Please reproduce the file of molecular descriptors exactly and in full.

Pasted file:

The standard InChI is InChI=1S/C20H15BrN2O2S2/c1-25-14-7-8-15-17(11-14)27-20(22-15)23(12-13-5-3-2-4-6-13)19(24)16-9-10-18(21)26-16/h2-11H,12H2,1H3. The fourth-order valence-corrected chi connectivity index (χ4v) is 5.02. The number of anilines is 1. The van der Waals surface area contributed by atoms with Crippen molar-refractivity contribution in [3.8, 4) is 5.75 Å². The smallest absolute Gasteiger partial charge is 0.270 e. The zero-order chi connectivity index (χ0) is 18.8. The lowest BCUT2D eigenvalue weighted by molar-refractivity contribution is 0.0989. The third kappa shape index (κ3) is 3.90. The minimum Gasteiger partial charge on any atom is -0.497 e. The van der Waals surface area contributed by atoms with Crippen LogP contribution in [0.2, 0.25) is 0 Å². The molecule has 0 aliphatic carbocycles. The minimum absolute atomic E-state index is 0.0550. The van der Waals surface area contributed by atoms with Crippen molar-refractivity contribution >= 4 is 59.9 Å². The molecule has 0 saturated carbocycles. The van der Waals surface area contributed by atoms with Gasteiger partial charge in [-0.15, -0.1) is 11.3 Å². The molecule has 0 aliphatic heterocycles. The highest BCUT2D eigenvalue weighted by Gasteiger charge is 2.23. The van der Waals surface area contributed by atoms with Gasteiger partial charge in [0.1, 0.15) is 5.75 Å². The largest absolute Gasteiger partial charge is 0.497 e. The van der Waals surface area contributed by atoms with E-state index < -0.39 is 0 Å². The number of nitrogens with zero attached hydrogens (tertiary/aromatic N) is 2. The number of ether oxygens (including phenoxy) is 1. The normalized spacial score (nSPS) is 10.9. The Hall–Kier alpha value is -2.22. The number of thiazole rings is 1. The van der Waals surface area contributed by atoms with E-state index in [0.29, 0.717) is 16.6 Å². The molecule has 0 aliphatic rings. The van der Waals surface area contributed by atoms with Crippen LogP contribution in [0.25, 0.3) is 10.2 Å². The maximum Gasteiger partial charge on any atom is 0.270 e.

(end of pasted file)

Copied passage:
The standard InChI is InChI=1S/C20H15BrN2O2S2/c1-25-14-7-8-15-17(11-14)27-20(22-15)23(12-13-5-3-2-4-6-13)19(24)16-9-10-18(21)26-16/h2-11H,12H2,1H3. The fourth-order valence-corrected chi connectivity index (χ4v) is 5.02. The number of anilines is 1. The van der Waals surface area contributed by atoms with Crippen molar-refractivity contribution in [3.8, 4) is 5.75 Å². The smallest absolute Gasteiger partial charge is 0.270 e. The zero-order chi connectivity index (χ0) is 18.8. The lowest BCUT2D eigenvalue weighted by molar-refractivity contribution is 0.0989. The third kappa shape index (κ3) is 3.90. The minimum Gasteiger partial charge on any atom is -0.497 e. The van der Waals surface area contributed by atoms with Crippen LogP contribution in [0.2, 0.25) is 0 Å². The molecule has 0 aliphatic carbocycles. The minimum absolute atomic E-state index is 0.0550. The van der Waals surface area contributed by atoms with Crippen molar-refractivity contribution >= 4 is 59.9 Å². The molecule has 0 saturated carbocycles. The van der Waals surface area contributed by atoms with Gasteiger partial charge in [-0.15, -0.1) is 11.3 Å². The molecule has 0 aliphatic heterocycles. The highest BCUT2D eigenvalue weighted by Gasteiger charge is 2.23. The van der Waals surface area contributed by atoms with Gasteiger partial charge in [0.1, 0.15) is 5.75 Å². The largest absolute Gasteiger partial charge is 0.497 e. The van der Waals surface area contributed by atoms with E-state index < -0.39 is 0 Å². The number of nitrogens with zero attached hydrogens (tertiary/aromatic N) is 2. The number of ether oxygens (including phenoxy) is 1. The normalized spacial score (nSPS) is 10.9. The Hall–Kier alpha value is -2.22. The number of thiazole rings is 1. The van der Waals surface area contributed by atoms with E-state index in [0.29, 0.717) is 16.6 Å². The molecule has 0 aliphatic rings. The van der Waals surface area contributed by atoms with Crippen LogP contribution in [0.25, 0.3) is 10.2 Å². The maximum Gasteiger partial charge on any atom is 0.270 e.